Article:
Tuesday, October 26, 2010

Osprey Marina – Dinner Out Tonight

They Stack'm High Down Here
The winds are piping up to 20 to 25 kts on the nose, the waves are coming off the ocean slapping against the side of the boat, the fairway has narrowed to a red and green spaced only about 100 feet apart and you’ve read warnings about shoaling at Lockwood’s Folly (what an appropriate name!). As I head toward the bull’s eye target between the red and green buoys, a catamaran is racing for the same spot coming in the opposide direction and appears to be arriving at about the same time! Naturally I’m headed for the right side of the fairway, the red side and he appears to be headed for the same spot! Something’s got to give. Since going outside the buoys here is a certain grounding, I either have to maintain my course in the hope that he takes the proper side of the fairway (the left side for a boat going in that direction) or swerve in front of the catamaran to cross over, a risky procedure. For some reason they have someone up on the bow (perhaps they saw us then?) and they finally move to the other side of the fairway and we make it through okay, whew! We saw 7.8 ft at high tide. At low tide that would have been 3.9 feet – a grounding right in the ICW channel!!

No, running the ICW is not relaxing some of the time, especially when passing by inlets which tend to shoal no matter what the Corps of Engineers do to keep them clear. Then there are the peaceful times when you motoring down a wide, calm fairway by beautiful homes and golf courses, mile after mile, that’s relaxing. There’s just enough spice to keep things interesting.

The Famous Pontoon Bridge - Opens on the Hour (Usually)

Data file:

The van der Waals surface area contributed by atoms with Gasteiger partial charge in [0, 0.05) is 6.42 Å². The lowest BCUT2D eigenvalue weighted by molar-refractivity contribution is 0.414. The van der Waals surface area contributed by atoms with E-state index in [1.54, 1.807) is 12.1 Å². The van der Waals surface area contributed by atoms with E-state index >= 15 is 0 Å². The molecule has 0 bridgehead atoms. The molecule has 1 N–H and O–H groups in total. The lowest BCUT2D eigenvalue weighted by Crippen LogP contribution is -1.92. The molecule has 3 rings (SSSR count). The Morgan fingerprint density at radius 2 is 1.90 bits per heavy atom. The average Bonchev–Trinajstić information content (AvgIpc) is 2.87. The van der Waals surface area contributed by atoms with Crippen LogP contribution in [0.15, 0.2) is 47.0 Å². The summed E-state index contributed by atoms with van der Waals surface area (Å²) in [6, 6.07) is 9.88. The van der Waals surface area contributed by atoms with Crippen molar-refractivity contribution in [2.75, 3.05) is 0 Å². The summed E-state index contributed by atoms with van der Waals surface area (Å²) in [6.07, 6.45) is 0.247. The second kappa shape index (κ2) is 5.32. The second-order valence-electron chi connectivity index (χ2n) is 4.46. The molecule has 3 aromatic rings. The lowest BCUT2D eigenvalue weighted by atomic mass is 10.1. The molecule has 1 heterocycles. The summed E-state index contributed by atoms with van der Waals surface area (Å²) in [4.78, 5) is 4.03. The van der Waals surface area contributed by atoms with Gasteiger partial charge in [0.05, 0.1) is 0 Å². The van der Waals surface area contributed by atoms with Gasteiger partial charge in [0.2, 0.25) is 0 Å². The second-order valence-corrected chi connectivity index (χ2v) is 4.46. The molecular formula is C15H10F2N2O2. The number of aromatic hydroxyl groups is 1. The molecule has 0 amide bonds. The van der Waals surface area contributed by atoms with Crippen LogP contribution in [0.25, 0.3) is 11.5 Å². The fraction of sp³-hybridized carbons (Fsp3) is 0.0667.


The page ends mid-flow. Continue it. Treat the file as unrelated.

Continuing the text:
This morning we left at 8:00 with some wind blowing into the marina and were in very tight quarters. Fleetwing, when lying sideways, just about fit between the two lanes of boats with very little room to spare. You had to pirouette the boat to get it turned which involves turning the boat in its own length (without a bow thruster!) It involves cranking the wheel as if to turn to starboard, put it in reverse, the prop walk causes the aft to go to port, the bow then turns to starboard, you then give it a burst of forward thrust with the wheel locked for a starboard turn, more reverse when you get too close to the boat on one side of the lane, the prop walk continues turning the bow to starboard, another burst forward which further turns the bow, etc. until you’re pointed in the direction you want to go. The boat moves perhaps 5 to 10 feet at most fore and aft but it turns 90 to 180 degrees as desired. It’s a must have skill in the tight quarters down here. Ann wants to learn it too and we’ll practice it in bigger spaces before execution in a tight marina.

We’re at the Osprey Marina tonight where one of the attractions is a free ride into town to an Italian restaurant which we took advantage of. It was a treat for the cook after a long day and the meal was great. It turned out that the chef was from New Jersey as was the waiter. The place was packed but we arrived early enough for a good table. The marina here was very compact and I had to once again execute a pirouette turn to get into my slip. They have a pet alligator that comes out once and awhile to sun himself but we didn’t see him. Ann and Hoolie didn’t go far tonight for Hoolie relief! It will be a shorter day Wednesday.